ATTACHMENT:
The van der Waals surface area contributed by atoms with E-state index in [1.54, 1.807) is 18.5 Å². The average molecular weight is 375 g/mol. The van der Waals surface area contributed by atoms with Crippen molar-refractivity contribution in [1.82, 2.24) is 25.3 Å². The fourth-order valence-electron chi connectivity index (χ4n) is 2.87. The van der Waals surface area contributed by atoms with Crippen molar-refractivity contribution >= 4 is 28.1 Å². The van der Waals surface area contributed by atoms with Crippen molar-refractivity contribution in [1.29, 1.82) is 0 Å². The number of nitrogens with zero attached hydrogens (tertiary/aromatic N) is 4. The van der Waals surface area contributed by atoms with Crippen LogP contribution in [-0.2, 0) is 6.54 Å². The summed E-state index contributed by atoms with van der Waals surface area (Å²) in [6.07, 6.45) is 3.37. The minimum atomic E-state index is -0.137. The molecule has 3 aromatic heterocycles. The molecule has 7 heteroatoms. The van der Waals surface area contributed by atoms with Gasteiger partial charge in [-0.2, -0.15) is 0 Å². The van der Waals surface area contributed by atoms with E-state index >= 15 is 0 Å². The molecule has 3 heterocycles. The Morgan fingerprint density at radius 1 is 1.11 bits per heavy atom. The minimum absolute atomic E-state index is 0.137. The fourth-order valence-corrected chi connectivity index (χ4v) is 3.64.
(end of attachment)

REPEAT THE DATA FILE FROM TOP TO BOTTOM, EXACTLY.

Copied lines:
The van der Waals surface area contributed by atoms with E-state index in [1.54, 1.807) is 18.5 Å². The average molecular weight is 375 g/mol. The van der Waals surface area contributed by atoms with Crippen molar-refractivity contribution in [1.82, 2.24) is 25.3 Å². The fourth-order valence-electron chi connectivity index (χ4n) is 2.87. The van der Waals surface area contributed by atoms with Crippen molar-refractivity contribution >= 4 is 28.1 Å². The van der Waals surface area contributed by atoms with Crippen molar-refractivity contribution in [1.29, 1.82) is 0 Å². The number of nitrogens with zero attached hydrogens (tertiary/aromatic N) is 4. The van der Waals surface area contributed by atoms with Crippen LogP contribution in [-0.2, 0) is 6.54 Å². The summed E-state index contributed by atoms with van der Waals surface area (Å²) in [6.07, 6.45) is 3.37. The minimum atomic E-state index is -0.137. The molecule has 3 aromatic heterocycles. The molecule has 7 heteroatoms. The van der Waals surface area contributed by atoms with Gasteiger partial charge in [-0.2, -0.15) is 0 Å². The van der Waals surface area contributed by atoms with E-state index >= 15 is 0 Å². The molecule has 3 heterocycles. The Morgan fingerprint density at radius 1 is 1.11 bits per heavy atom. The minimum absolute atomic E-state index is 0.137. The fourth-order valence-corrected chi connectivity index (χ4v) is 3.64.